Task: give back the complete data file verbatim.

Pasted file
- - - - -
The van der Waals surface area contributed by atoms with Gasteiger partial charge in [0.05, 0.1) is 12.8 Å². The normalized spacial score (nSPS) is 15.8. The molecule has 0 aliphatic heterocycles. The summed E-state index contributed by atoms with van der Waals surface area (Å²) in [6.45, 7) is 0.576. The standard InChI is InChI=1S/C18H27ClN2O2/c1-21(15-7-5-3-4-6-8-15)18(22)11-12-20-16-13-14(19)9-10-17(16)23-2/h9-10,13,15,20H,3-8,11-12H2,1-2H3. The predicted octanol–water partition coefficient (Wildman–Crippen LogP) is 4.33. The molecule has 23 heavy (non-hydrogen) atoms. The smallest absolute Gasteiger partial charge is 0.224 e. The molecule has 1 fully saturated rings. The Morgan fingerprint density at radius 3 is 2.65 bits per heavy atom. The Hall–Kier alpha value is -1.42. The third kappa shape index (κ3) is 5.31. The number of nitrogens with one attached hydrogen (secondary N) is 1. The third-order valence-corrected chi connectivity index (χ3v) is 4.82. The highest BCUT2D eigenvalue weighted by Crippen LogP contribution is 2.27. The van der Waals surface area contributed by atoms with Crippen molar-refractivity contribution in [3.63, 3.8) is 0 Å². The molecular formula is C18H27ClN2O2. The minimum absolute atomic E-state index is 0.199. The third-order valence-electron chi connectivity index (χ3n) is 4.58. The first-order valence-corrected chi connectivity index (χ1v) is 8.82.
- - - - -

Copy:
The van der Waals surface area contributed by atoms with Gasteiger partial charge in [0.05, 0.1) is 12.8 Å². The normalized spacial score (nSPS) is 15.8. The molecule has 0 aliphatic heterocycles. The summed E-state index contributed by atoms with van der Waals surface area (Å²) in [6.45, 7) is 0.576. The standard InChI is InChI=1S/C18H27ClN2O2/c1-21(15-7-5-3-4-6-8-15)18(22)11-12-20-16-13-14(19)9-10-17(16)23-2/h9-10,13,15,20H,3-8,11-12H2,1-2H3. The predicted octanol–water partition coefficient (Wildman–Crippen LogP) is 4.33. The molecule has 23 heavy (non-hydrogen) atoms. The smallest absolute Gasteiger partial charge is 0.224 e. The molecule has 1 fully saturated rings. The Morgan fingerprint density at radius 3 is 2.65 bits per heavy atom. The Hall–Kier alpha value is -1.42. The third kappa shape index (κ3) is 5.31. The number of nitrogens with one attached hydrogen (secondary N) is 1. The third-order valence-corrected chi connectivity index (χ3v) is 4.82. The highest BCUT2D eigenvalue weighted by Crippen LogP contribution is 2.27. The van der Waals surface area contributed by atoms with Crippen molar-refractivity contribution in [3.63, 3.8) is 0 Å². The molecular formula is C18H27ClN2O2. The minimum absolute atomic E-state index is 0.199. The third-order valence-electron chi connectivity index (χ3n) is 4.58. The first-order valence-corrected chi connectivity index (χ1v) is 8.82.